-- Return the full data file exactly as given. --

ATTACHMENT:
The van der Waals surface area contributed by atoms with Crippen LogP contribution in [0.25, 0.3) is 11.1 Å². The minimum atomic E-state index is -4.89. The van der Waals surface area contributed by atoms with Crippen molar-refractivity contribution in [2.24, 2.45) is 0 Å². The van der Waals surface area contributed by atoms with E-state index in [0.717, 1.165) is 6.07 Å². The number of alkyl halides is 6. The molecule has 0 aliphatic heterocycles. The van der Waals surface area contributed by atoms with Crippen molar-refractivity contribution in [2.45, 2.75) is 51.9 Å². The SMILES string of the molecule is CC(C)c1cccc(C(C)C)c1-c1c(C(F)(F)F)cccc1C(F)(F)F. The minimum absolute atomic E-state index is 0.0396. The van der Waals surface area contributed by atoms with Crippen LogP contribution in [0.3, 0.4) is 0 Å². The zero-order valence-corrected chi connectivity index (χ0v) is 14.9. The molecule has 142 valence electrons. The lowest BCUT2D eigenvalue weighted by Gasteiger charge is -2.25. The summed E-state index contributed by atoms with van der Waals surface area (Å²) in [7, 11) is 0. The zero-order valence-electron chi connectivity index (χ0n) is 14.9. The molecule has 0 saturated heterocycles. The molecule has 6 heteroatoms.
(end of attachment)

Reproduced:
The van der Waals surface area contributed by atoms with Crippen LogP contribution in [0.25, 0.3) is 11.1 Å². The minimum atomic E-state index is -4.89. The van der Waals surface area contributed by atoms with Crippen molar-refractivity contribution in [2.24, 2.45) is 0 Å². The van der Waals surface area contributed by atoms with E-state index in [0.717, 1.165) is 6.07 Å². The number of alkyl halides is 6. The molecule has 0 aliphatic heterocycles. The van der Waals surface area contributed by atoms with Crippen molar-refractivity contribution in [2.45, 2.75) is 51.9 Å². The SMILES string of the molecule is CC(C)c1cccc(C(C)C)c1-c1c(C(F)(F)F)cccc1C(F)(F)F. The minimum absolute atomic E-state index is 0.0396. The van der Waals surface area contributed by atoms with Crippen LogP contribution in [0.3, 0.4) is 0 Å². The zero-order valence-corrected chi connectivity index (χ0v) is 14.9. The molecule has 142 valence electrons. The lowest BCUT2D eigenvalue weighted by Gasteiger charge is -2.25. The summed E-state index contributed by atoms with van der Waals surface area (Å²) in [7, 11) is 0. The zero-order valence-electron chi connectivity index (χ0n) is 14.9. The molecule has 0 saturated heterocycles. The molecule has 6 heteroatoms.